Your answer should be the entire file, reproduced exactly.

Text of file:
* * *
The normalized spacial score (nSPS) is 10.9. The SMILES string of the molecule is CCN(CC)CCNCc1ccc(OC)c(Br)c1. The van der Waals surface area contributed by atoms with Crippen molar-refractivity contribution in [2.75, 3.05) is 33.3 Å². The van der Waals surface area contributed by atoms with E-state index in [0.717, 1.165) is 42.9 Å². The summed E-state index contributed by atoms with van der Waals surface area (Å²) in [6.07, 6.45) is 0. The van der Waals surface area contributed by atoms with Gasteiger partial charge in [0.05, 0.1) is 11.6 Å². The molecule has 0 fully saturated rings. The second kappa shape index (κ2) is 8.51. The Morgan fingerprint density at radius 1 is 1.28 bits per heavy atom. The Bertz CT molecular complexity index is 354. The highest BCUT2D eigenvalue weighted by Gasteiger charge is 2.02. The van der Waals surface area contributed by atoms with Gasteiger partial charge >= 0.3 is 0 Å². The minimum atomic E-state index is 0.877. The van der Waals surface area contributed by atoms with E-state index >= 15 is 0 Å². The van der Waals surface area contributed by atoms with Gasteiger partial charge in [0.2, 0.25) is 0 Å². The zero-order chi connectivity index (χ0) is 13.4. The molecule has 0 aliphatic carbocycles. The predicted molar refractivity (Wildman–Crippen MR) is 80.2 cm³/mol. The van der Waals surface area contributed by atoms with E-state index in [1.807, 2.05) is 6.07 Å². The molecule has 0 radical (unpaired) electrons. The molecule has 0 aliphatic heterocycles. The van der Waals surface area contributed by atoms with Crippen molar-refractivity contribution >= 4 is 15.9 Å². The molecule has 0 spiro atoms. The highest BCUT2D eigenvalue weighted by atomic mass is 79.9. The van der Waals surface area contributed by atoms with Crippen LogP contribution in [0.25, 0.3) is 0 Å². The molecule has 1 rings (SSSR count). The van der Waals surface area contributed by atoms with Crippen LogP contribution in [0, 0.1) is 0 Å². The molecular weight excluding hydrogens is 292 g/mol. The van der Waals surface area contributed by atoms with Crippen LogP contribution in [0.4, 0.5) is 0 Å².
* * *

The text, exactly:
The normalized spacial score (nSPS) is 10.9. The SMILES string of the molecule is CCN(CC)CCNCc1ccc(OC)c(Br)c1. The van der Waals surface area contributed by atoms with Crippen molar-refractivity contribution in [2.75, 3.05) is 33.3 Å². The van der Waals surface area contributed by atoms with E-state index in [0.717, 1.165) is 42.9 Å². The summed E-state index contributed by atoms with van der Waals surface area (Å²) in [6.07, 6.45) is 0. The van der Waals surface area contributed by atoms with Gasteiger partial charge in [0.05, 0.1) is 11.6 Å². The molecule has 0 fully saturated rings. The second kappa shape index (κ2) is 8.51. The Morgan fingerprint density at radius 1 is 1.28 bits per heavy atom. The Bertz CT molecular complexity index is 354. The highest BCUT2D eigenvalue weighted by Gasteiger charge is 2.02. The van der Waals surface area contributed by atoms with Gasteiger partial charge >= 0.3 is 0 Å². The minimum atomic E-state index is 0.877. The van der Waals surface area contributed by atoms with E-state index >= 15 is 0 Å². The van der Waals surface area contributed by atoms with Gasteiger partial charge in [0.2, 0.25) is 0 Å². The zero-order chi connectivity index (χ0) is 13.4. The molecule has 0 aliphatic carbocycles. The predicted molar refractivity (Wildman–Crippen MR) is 80.2 cm³/mol. The van der Waals surface area contributed by atoms with E-state index in [1.807, 2.05) is 6.07 Å². The molecule has 0 radical (unpaired) electrons. The molecule has 0 aliphatic heterocycles. The van der Waals surface area contributed by atoms with Crippen molar-refractivity contribution >= 4 is 15.9 Å². The molecule has 0 spiro atoms. The highest BCUT2D eigenvalue weighted by atomic mass is 79.9. The van der Waals surface area contributed by atoms with Crippen LogP contribution in [0.25, 0.3) is 0 Å². The molecule has 1 rings (SSSR count). The van der Waals surface area contributed by atoms with Crippen LogP contribution in [0, 0.1) is 0 Å². The molecular weight excluding hydrogens is 292 g/mol. The van der Waals surface area contributed by atoms with Crippen LogP contribution in [0.4, 0.5) is 0 Å².